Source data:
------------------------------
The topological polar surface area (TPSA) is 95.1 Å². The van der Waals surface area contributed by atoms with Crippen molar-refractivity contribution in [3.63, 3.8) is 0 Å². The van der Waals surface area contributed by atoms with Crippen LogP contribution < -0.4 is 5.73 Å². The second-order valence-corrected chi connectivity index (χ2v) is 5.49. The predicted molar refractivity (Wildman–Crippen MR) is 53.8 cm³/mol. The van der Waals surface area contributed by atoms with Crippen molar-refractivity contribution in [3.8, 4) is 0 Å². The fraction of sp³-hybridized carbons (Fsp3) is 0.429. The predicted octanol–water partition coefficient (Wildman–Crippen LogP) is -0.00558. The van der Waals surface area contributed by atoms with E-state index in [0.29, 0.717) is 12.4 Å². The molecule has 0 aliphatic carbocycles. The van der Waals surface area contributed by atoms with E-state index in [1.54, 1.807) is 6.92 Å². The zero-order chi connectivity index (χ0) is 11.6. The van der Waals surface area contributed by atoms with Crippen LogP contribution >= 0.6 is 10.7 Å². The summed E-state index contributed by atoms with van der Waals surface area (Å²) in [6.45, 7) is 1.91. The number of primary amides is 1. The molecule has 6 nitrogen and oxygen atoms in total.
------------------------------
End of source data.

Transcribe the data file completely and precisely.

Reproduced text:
The topological polar surface area (TPSA) is 95.1 Å². The van der Waals surface area contributed by atoms with Crippen molar-refractivity contribution in [3.63, 3.8) is 0 Å². The van der Waals surface area contributed by atoms with Crippen LogP contribution < -0.4 is 5.73 Å². The second-order valence-corrected chi connectivity index (χ2v) is 5.49. The predicted molar refractivity (Wildman–Crippen MR) is 53.8 cm³/mol. The van der Waals surface area contributed by atoms with Crippen molar-refractivity contribution in [3.8, 4) is 0 Å². The fraction of sp³-hybridized carbons (Fsp3) is 0.429. The predicted octanol–water partition coefficient (Wildman–Crippen LogP) is -0.00558. The van der Waals surface area contributed by atoms with E-state index in [0.29, 0.717) is 12.4 Å². The molecule has 0 aliphatic carbocycles. The van der Waals surface area contributed by atoms with E-state index in [1.54, 1.807) is 6.92 Å². The zero-order chi connectivity index (χ0) is 11.6. The van der Waals surface area contributed by atoms with Crippen LogP contribution >= 0.6 is 10.7 Å². The summed E-state index contributed by atoms with van der Waals surface area (Å²) in [6.45, 7) is 1.91. The number of primary amides is 1. The molecule has 6 nitrogen and oxygen atoms in total.